Best 1962 Adventures (8)

By: Joshua Glenn
September 6, 2017

One in a series of 10 posts identifying Josh Glenn’s favorite 1962 adventure novels. Happy 55th anniversary!


Alex: "yarbles, bolshy great yarblockos to thee and thine"

Anthony Burgess’s A Clockwork Orange (1962).

Communicating partially in contemporary English (including Cockney rhyming slang), partially in Shakespearean English, and partially in a Russian-influenced argot called “nadsat,” our narrator and protagonist is a sociopathic 15-year-old hoodlum, living in near-future London. “There’s only one veshch I require,” explains Alex, “having my malenky bit of fun with real droogs.” When he’s not enjoying Beethoven, Alex and his droogs indulge in “ultra-violence” including sexual assault. Sent to prison, where neither the state nor the church succeeds in reforming him, Alex volunteers to undergo the Ludovico Technique, a punishing form of aversion therapy that conditions him to be good… or, at least, not bad. But at what cost? Has Alex become, in the words of one character, a “clockwork orange” — that is, a mechanized semblance of nature? In the end, amazingly, we actually feel pity for evil Alex.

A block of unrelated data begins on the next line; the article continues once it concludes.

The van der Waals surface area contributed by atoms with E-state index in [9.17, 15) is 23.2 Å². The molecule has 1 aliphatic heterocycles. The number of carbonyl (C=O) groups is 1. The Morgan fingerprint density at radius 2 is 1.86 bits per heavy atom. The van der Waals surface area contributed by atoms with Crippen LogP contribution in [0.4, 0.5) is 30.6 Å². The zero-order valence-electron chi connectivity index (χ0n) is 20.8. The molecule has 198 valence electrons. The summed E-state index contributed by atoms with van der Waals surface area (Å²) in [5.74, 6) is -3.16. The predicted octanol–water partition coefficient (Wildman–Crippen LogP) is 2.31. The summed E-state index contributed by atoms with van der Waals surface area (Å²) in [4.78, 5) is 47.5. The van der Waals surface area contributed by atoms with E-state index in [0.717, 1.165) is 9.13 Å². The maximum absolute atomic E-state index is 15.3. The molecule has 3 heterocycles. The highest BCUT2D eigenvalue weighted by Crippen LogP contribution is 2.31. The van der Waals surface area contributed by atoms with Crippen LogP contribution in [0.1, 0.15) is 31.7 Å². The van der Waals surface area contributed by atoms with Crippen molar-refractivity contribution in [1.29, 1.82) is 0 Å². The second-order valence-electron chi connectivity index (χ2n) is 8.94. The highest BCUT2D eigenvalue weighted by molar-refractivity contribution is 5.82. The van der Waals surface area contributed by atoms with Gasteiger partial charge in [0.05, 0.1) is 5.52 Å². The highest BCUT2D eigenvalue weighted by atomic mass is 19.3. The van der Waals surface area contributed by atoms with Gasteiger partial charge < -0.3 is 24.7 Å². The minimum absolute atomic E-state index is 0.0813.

Fun fact: Written in three weeks, A Clockwork Orange has been named by Modern Library one of the 100 best English-language novels of the 20th century. It was adapted as a brilliant 1971 movie by Stanley Kubrick.


Let me know if I’ve missed any 1962 adventures that you particularly admire.


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